Often labeled as dietary supplements, male enhancement pills claim to boost sexual performance by increasing testosterone levels, improving erections, enhancing the libido, and more. This sounds like it would be good news when it comes to getting your partner pregnant.
However, there is some evidence that these supplements — or even prescription medications like Viagra — can have a negative effect on fertility. Here is what you should know about male enhancement pills and male fertility, including which common ingredients in erectile dysfunction supplements can be damaging and which are sperm-safe.
- Male enhancement pills may boost sexual desire and performance.
- Herbs like ashwagandha, maca root, and fenugreek may positively impact both libido and fertility.
- Some male enhancement supplements contain testosterone, which can negatively impact fertility by lowering sperm count and concentration.
- While Viagra may help users maintain erections, there is conflicting evidence on how the drug affects fertility.
What is a male enhancement pill or supplement?
Male enhancement pills are supposed to increase blood flow to the penis to help users get and maintain an erection, consequently boosting sexual desire and performance. Some formulations also claim to support proper testosterone levels, which may be helpful for men with a low libido. Ingredients range from herbs like ashwagandha and ginkgo to vasodilators like sildenafil citrate and tadalafil.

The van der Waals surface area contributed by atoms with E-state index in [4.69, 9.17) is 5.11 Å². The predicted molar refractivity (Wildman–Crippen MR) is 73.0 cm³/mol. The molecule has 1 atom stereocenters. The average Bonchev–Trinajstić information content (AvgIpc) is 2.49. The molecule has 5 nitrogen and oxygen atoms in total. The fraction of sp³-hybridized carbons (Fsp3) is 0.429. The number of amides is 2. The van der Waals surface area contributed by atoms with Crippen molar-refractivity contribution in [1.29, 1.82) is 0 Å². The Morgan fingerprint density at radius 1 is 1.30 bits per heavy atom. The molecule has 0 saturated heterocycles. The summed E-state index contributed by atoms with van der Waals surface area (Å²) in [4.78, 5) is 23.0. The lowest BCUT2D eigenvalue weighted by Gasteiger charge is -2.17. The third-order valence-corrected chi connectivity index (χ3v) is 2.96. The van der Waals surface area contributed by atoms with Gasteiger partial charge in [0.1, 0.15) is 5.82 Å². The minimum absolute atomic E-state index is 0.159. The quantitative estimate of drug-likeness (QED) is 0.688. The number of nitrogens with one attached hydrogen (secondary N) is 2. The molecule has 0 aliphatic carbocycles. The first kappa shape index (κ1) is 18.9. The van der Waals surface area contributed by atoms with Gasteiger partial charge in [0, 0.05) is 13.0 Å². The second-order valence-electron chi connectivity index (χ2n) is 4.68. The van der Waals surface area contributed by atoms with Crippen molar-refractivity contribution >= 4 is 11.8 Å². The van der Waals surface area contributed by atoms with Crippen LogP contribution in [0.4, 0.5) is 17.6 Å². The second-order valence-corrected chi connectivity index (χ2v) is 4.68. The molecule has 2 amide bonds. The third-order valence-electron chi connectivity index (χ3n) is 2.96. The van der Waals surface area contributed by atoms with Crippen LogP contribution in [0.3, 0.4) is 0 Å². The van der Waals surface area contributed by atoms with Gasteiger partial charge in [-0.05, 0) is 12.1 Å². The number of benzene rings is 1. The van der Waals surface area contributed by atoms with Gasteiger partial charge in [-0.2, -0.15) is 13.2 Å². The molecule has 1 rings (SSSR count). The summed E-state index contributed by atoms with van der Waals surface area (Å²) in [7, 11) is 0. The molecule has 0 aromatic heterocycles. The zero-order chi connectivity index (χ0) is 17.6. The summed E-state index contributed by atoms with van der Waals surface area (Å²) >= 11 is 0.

Herbal male enhancement supplements
There are a wide range of herbal supplements used to male sexual performance and pleasure. These include maca root, gingko, ashwagandha, ginseng, and more. Some herbal supplements do have clinical data to back them up, such as this 2003 study that linked maca to increased sexual desire in men, and this 2012 Korean study that showed the efficacy of panax ginseng in treating erectile dysfunction.
However, not all herbal supplements are as effective or even safe. The FDA is consistently updating a list of tainted sexual enhancement products that contain hidden ingredients that may be harmful or have contraindications with other medications. (Remember, herbal supplements — unlike most medications — do not have to be approved by the FDA, or have data to back up their use, in order to be sold.)
Viagra, Cialis, and Levitra
The active ingredient in Viagra is sildenafil citrate. Sildenafil, tadalafil (the active ingredient in the drug Cialis), and vardenafil (the active ingredient in the drug Levitra) are known as vasodilators and phosphodiesterase-5 inhibitors. These drugs target and inhibit a specific enzyme in order to open (dilate) the blood vessels and increase blood flow to the penis. This makes it easier for users to obtain and maintain an erection.